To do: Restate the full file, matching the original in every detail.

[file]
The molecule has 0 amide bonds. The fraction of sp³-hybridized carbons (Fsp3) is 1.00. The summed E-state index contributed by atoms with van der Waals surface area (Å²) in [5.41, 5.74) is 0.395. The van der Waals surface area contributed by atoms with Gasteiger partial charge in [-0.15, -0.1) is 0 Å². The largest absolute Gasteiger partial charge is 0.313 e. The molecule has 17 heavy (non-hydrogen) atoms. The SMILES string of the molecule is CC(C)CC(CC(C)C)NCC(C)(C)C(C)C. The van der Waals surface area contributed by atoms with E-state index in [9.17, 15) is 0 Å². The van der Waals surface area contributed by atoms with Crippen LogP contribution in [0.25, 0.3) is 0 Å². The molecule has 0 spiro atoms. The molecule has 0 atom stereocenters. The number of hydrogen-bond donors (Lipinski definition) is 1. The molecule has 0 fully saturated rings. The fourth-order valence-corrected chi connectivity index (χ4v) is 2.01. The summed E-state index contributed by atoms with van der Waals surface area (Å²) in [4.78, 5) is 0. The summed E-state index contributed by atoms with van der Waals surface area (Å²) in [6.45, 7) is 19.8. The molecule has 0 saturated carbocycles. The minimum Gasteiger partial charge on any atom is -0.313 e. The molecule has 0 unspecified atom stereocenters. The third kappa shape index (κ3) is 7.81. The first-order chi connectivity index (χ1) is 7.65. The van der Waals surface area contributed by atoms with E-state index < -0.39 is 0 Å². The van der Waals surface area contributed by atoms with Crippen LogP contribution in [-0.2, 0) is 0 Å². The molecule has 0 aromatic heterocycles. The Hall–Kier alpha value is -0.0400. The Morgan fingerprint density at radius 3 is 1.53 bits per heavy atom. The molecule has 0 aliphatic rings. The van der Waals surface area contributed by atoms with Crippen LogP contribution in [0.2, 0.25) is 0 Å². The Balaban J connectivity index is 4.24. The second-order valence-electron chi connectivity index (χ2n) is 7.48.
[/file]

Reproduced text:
The molecule has 0 amide bonds. The fraction of sp³-hybridized carbons (Fsp3) is 1.00. The summed E-state index contributed by atoms with van der Waals surface area (Å²) in [5.41, 5.74) is 0.395. The van der Waals surface area contributed by atoms with Gasteiger partial charge in [-0.15, -0.1) is 0 Å². The largest absolute Gasteiger partial charge is 0.313 e. The molecule has 17 heavy (non-hydrogen) atoms. The SMILES string of the molecule is CC(C)CC(CC(C)C)NCC(C)(C)C(C)C. The van der Waals surface area contributed by atoms with E-state index in [9.17, 15) is 0 Å². The van der Waals surface area contributed by atoms with Crippen LogP contribution in [0.25, 0.3) is 0 Å². The molecule has 0 spiro atoms. The molecule has 0 atom stereocenters. The number of hydrogen-bond donors (Lipinski definition) is 1. The molecule has 0 fully saturated rings. The fourth-order valence-corrected chi connectivity index (χ4v) is 2.01. The summed E-state index contributed by atoms with van der Waals surface area (Å²) in [4.78, 5) is 0. The summed E-state index contributed by atoms with van der Waals surface area (Å²) in [6.45, 7) is 19.8. The molecule has 0 saturated carbocycles. The minimum Gasteiger partial charge on any atom is -0.313 e. The molecule has 0 unspecified atom stereocenters. The third kappa shape index (κ3) is 7.81. The first-order chi connectivity index (χ1) is 7.65. The van der Waals surface area contributed by atoms with E-state index < -0.39 is 0 Å². The van der Waals surface area contributed by atoms with Crippen LogP contribution in [-0.2, 0) is 0 Å². The molecule has 0 aromatic heterocycles. The Hall–Kier alpha value is -0.0400. The Morgan fingerprint density at radius 3 is 1.53 bits per heavy atom. The molecule has 0 aliphatic rings. The van der Waals surface area contributed by atoms with Crippen LogP contribution in [0.2, 0.25) is 0 Å². The Balaban J connectivity index is 4.24. The second-order valence-electron chi connectivity index (χ2n) is 7.48.